Rapid and accurate biofuel moisture content gauging using magnetic resonance measurement technology

Timo Järvinen

Research output: Book/ReportReport

Abstract

Biomass is extensively utilised in energy production and as a raw material, such as for the production of liquid biofuels. All those processes will benefit if the moisture content of bio material is known in advance as accurately as possible under transient circumstances. Biofuel trade is increasingly based on the calorific value of fuels. In the first step, this also increases the need for rapid and accurate moisture content determination. During the last few years, large biofuel standardisation has been implemented, emphasising biofuel quality control at all stages of the utilisation chain. In principle, the moisture instrumental measurement can be utilised by many technologies and procedures. Typical techniques are infrared, radiofrequency, micro-wave, radiometric, electrical conductivity, capacitance, and impedance. Nuclear magnetic resonance (MR) and thermal neutron absorption are also applied. The MR measurement principle has been known and utilised already since the early 1950s. It has become the basic instrumental analysis tool in chemistry. It is also well-known as a very accurate method for analysing most compounds, especially substances containing hydrogen. The utilisation of MR metering is expanded extensively to medical diagnostics as a form of magnetic resonance imaging (MRI). Because of the precision of the MR principle, there have for a long time been efforts to apply it in new and different areas, and to make more user-friendly, smaller, and even portable devices. Such a device was designed by Vaisala a few years ago. VTT has utilised Vaisala`s MR prototype for approximately one year for moisture content measurement of different biofuels. The first step in the use of an MR device for moisture determination was the definition of its measurement accuracy compared to the standard method (EN 14774). Those tests proved that the absolute precision seems to be comparable to the standard moisture content measurement method. It was also found out that the MR gauge was the most precise device utilised in the same way, when compared to other alternatives. The gauge was also reliable and easily calibrated. The biggest challenge in using the MR prototype gauge was caused by the volume of sample pots. The average mass of biofuel samples reached about half of the mass presupposed by standard EN 14774 for oven drying. Therefore, at VTT, two separate parallel samples were applied for MR gauging, and the average result was utilised in comparisons and calculations. Already, Vaisala tested the prototype, applying approximately a sample pot twice as big as that used in the prototype, and Metso Automation has recently realised this improvement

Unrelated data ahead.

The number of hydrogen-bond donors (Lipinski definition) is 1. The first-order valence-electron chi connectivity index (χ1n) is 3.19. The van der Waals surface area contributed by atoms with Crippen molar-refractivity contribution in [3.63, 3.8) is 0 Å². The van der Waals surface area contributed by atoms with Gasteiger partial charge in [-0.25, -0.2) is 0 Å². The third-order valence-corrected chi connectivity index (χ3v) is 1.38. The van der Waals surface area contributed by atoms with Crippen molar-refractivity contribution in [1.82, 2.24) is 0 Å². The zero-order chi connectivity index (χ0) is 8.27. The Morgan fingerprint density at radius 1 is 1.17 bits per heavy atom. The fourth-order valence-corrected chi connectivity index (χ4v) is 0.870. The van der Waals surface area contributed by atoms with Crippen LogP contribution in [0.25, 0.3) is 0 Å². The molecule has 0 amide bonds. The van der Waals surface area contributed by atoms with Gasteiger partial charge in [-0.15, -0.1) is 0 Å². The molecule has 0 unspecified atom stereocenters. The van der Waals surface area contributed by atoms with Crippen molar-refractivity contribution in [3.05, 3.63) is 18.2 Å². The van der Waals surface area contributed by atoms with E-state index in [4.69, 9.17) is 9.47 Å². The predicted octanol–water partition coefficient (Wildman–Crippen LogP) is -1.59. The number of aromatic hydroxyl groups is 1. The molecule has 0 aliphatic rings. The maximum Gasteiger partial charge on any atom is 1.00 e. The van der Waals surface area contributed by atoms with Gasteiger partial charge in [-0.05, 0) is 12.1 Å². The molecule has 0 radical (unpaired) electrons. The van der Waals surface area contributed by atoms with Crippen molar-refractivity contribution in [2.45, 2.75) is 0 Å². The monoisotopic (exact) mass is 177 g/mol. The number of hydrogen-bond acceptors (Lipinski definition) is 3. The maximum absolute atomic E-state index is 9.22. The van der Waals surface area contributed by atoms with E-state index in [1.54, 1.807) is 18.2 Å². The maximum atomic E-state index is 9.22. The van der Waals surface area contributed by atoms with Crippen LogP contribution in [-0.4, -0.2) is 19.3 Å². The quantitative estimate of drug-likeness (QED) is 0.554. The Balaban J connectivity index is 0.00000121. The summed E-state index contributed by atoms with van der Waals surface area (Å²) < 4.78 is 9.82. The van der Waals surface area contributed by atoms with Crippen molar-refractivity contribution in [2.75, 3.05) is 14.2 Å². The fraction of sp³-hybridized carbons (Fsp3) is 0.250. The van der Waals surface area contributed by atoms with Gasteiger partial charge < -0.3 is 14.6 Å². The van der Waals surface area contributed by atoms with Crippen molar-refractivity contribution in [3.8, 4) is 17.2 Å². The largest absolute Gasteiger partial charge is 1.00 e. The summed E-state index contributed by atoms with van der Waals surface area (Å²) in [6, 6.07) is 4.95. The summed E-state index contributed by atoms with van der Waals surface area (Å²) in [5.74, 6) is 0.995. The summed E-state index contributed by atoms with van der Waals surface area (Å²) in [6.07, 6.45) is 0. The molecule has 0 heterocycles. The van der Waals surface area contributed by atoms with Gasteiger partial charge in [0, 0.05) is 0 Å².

Original languageEnglish
Place of PublicationEspoo
PublisherVTT Technical Research Centre of Finland
Number of pages74
ISBN (Electronic)978-951-38-7975-4
ISBN (Print)978-951-38-7974-7
Publication statusPublished - 2013
MoE publication typeNot Eligible

Publication series

SeriesVTT Technology
Number89
ISSN2242-1211

Keywords

  • moisture gauging
  • MR moisture device
  • biofuel moisture instrumental measurement

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